But what we also know is this: if Hansen’s MOU was for the NBA and NHL from the beginning, there’s no doubt the arena is not only built in SoDo, but it might be close to finished right now. Seattle would also have its long-awaited NHL team, whether being a relocated team or an expansion team alongside Las Vegas (which always seemed like the NHL’s plan). That Hansen somehow couldn’t, or wouldn’t, see that possibility was the fatal flaw in his SoDo plans.

That fatal flaw was the one exploited by Leiweke and OVG. They understood that the NHL badly wanted to be in Seattle, and with Leiweke’s connections within the league, they knew what it would take to accelerate the expansion process. The arena issue was always at the forefront, because thanks to Barry Ackerley and mid-1990s Seattle leadership, KeyArena became a horrific place for hockey after its rebuild. That Ray Bartoszek’s proposed Tukwila arena was even considered a serious possibility showed how much the NHL wanted to be in the Seattle area, but not in the current KeyArena.

It also showed that the NHL knew trying to work with Hansen was useless. Even Victor Coleman’s attempts to negotiate with Hansen in 2015, with NHL expansion in the balance, were fruitless. The only thing standing between Seattle and an NHL team was Hansen, and as long as his NBA-only MOU was still in force, nothing was going to happen.

That is a big reason why the NHL supported the Leiweke/OVG proposal for rebuilding KeyArena into an NHL-ready arena by 2020. Finally, Seattle would have an acceptable hockey arena. That Leiweke put together an ownership group that was known to NHL Commissioner Gary Bettman and the NHL for years was a bonus. The speed that the NHL approved a tentative expansion team for Seattle, a few days after the City Council approved OVG’s arena plans, showed this.

It should have also shown Hansen just how wrong he has been over the years with his NBA-centric vision. But, seeing his response after the council’s approval of the KeyArena MOU, Hansen still has no clue. The stubbornness he shows that he hasn’t learned from this experience, and that he won’t learn.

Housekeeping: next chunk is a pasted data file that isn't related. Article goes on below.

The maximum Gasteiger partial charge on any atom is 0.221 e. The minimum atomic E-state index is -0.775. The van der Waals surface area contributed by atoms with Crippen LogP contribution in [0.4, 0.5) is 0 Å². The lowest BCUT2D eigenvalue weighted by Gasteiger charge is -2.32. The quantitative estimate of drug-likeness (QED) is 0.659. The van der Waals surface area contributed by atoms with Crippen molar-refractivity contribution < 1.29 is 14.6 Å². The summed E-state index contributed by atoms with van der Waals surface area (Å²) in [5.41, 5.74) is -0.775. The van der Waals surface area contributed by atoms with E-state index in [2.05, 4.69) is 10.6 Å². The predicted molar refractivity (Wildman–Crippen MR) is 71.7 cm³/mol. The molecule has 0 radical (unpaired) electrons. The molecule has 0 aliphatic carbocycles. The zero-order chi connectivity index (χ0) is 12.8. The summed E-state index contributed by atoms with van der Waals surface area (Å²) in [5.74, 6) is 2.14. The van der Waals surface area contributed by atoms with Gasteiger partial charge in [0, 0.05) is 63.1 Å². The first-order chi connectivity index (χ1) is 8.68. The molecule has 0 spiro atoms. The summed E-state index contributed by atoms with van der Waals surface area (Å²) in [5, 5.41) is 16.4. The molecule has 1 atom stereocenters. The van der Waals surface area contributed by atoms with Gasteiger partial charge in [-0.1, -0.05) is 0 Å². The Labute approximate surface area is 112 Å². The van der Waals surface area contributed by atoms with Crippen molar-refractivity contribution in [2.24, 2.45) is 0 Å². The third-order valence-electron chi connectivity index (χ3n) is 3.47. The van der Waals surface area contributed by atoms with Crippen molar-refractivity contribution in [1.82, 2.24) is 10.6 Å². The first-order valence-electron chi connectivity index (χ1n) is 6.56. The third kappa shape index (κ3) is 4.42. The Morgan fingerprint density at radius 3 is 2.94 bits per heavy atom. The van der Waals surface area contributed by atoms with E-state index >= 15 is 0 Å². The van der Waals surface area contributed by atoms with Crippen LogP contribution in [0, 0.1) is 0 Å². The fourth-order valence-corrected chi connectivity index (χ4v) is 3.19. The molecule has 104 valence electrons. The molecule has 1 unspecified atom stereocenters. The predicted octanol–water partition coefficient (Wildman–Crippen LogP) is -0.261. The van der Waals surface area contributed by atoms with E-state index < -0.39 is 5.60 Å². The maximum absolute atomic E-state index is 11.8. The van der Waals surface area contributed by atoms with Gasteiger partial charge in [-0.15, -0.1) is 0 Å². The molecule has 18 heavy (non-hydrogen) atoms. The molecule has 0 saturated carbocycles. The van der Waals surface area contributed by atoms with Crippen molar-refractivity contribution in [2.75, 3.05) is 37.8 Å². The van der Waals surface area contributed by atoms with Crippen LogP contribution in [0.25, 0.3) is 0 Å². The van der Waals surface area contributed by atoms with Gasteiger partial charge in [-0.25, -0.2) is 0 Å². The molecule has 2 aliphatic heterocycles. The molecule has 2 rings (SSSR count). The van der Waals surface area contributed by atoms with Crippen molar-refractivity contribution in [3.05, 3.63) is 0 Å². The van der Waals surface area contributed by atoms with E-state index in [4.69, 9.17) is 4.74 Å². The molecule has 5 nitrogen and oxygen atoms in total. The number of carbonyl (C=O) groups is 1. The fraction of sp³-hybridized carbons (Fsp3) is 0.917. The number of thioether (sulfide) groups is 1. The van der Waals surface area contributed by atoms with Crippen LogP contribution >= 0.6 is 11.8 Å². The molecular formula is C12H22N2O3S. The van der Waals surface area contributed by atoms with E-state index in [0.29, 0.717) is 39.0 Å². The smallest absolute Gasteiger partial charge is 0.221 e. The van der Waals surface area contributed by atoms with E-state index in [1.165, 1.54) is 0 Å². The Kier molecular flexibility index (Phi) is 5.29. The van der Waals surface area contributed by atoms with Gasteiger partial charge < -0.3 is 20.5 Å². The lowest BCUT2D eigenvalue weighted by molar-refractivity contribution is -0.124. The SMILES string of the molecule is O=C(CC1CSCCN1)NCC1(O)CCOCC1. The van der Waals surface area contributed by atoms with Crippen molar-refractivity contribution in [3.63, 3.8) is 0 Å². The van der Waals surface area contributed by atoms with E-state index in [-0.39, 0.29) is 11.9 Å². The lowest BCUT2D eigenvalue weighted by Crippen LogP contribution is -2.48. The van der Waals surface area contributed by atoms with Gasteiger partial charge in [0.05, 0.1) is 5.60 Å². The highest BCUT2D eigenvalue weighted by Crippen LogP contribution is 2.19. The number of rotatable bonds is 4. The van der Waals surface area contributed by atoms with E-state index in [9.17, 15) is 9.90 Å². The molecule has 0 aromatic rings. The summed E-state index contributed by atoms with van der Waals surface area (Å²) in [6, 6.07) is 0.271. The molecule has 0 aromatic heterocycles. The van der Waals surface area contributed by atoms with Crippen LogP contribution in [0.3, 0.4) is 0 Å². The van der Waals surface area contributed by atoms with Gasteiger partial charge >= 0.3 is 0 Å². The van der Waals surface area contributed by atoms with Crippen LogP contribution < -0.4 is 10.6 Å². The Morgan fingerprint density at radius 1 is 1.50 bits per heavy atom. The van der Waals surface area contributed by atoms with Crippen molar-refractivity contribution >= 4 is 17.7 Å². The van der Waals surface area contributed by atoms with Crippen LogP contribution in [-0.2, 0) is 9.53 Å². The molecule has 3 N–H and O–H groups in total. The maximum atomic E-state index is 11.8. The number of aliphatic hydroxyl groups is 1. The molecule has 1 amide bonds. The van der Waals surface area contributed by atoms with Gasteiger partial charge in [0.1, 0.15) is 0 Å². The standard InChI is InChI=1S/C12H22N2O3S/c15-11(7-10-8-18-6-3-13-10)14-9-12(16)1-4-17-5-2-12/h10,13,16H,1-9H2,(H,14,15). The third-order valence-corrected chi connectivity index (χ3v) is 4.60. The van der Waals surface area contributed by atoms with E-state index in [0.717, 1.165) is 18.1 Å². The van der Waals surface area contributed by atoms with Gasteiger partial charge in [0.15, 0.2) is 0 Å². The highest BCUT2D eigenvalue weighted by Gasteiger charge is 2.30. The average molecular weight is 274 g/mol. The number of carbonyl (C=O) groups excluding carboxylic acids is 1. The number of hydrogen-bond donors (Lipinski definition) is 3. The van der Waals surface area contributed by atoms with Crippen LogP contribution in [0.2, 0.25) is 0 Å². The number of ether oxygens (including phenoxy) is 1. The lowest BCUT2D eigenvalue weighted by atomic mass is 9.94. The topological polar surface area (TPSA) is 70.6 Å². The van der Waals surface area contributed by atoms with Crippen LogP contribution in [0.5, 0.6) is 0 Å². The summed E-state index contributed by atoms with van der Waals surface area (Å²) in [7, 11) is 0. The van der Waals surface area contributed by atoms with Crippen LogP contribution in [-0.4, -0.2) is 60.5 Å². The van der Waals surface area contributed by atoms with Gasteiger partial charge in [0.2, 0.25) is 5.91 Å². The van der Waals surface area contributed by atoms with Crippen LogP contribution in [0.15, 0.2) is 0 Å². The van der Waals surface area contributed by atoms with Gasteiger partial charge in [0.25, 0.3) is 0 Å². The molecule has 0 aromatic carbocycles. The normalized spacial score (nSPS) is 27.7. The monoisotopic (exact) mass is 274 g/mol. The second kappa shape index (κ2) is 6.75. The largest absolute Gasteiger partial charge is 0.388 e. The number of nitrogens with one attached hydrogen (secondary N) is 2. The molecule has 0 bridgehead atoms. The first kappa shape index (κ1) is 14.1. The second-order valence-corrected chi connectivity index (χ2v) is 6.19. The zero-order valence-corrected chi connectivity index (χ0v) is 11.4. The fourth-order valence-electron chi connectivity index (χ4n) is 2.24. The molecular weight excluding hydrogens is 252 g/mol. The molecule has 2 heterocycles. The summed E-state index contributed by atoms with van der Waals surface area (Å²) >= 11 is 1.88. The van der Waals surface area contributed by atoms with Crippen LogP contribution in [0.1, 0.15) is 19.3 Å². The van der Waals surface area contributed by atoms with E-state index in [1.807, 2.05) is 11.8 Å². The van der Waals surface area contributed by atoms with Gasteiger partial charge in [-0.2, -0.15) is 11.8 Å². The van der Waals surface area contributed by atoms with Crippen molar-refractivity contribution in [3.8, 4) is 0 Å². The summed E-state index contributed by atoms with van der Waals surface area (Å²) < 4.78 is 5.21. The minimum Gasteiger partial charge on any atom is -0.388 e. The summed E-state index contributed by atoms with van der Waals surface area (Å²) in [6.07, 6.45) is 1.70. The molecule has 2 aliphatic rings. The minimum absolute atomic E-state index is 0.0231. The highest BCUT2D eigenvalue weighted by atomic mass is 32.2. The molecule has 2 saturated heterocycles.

In the long run, Hansen’s dream of bringing back the Sonics will die, too, because the NBA will see the new arena at Seattle Center and go there, with a team owned by a group Leiweke has put together that was able to afford the likely $1 billion-plus that an expansion team will cost. Everything Hansen will have done, all the money he had spent, will end up being wasted, if it hasn’t been already.

That will be because of Chris Hansen’s own ignorance of the national pro sports landscape, his ambivalence and/or dislike of hockey, and his NBA tunnel vision. He’ll likely never claim a loss, but eventually Hansen will become a footnote in the crazy history of Seattle’s arenas.

(Photo of KeyArena from Wikimedia Commons user Cliff)

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Before the Thorns, Portland had a Power surge

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Once upon a time, a women’s professional sports team in Portland was capturing the imagination of the city, drawing big crowds and had become the flagship team for a league struggling in many other areas.